In Search of Tax Efficiency
Most mutual fund managers do not focus on aftertax performance, but astute investors may be able to improve their aftertax returns.
Taxes are an important, but often overlooked, cost for investors who hold mutual funds in a taxable account. Most fund companies gauge their managers’ success on pretax performance and provide incentives accordingly. As a result, managers often ignore the potential tax implications of their actions. But taxable investors bear the cost.
Mutual funds are required to distribute all of their capital gains to investors each year. This means that investors are stuck with the tax liabilities of those gains even if managers reinvest them and investors don’t sell the fund. In contrast, investors don’t realize capital gains on individual stocks until they sell them. Although the same tax rate applies in both cases (assuming the holding period for both exceeds one year) and current tax distributions reduce investors’ future tax liabilities, deferring taxes allows the investment to compound at a higher aftertax rate.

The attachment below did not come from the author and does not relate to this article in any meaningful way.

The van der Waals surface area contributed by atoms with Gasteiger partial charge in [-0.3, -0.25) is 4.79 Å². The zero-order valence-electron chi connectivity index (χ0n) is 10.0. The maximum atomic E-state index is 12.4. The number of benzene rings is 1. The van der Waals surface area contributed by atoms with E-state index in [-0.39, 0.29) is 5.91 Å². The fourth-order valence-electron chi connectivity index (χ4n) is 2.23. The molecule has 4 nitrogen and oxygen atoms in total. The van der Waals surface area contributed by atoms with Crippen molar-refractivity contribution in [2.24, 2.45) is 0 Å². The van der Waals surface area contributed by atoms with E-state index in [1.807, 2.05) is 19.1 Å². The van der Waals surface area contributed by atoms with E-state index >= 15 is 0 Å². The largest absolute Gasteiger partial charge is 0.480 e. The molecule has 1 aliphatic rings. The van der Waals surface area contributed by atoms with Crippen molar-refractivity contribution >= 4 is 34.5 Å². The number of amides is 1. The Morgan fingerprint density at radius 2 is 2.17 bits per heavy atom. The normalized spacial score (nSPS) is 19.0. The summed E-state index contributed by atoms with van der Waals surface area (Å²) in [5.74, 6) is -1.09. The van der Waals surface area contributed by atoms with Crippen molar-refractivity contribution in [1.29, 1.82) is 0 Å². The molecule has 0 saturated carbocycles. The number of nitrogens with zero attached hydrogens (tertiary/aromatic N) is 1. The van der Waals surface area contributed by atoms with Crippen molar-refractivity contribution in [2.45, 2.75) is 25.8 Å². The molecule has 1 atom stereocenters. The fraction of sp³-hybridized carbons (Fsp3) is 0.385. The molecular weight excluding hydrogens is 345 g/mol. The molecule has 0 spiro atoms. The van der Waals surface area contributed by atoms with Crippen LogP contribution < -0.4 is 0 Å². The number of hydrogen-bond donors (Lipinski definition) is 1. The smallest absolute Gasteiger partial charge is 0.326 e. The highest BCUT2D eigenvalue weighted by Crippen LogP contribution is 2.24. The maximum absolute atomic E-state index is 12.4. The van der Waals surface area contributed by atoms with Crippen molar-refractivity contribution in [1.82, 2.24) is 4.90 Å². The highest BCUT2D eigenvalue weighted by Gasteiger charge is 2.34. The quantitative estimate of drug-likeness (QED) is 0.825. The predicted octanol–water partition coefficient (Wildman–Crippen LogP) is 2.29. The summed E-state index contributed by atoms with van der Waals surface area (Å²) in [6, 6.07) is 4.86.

Alex Bryan does not own (actual or beneficial) shares in any of the securities mentioned above. Find out about Morningstar’s editorial policies.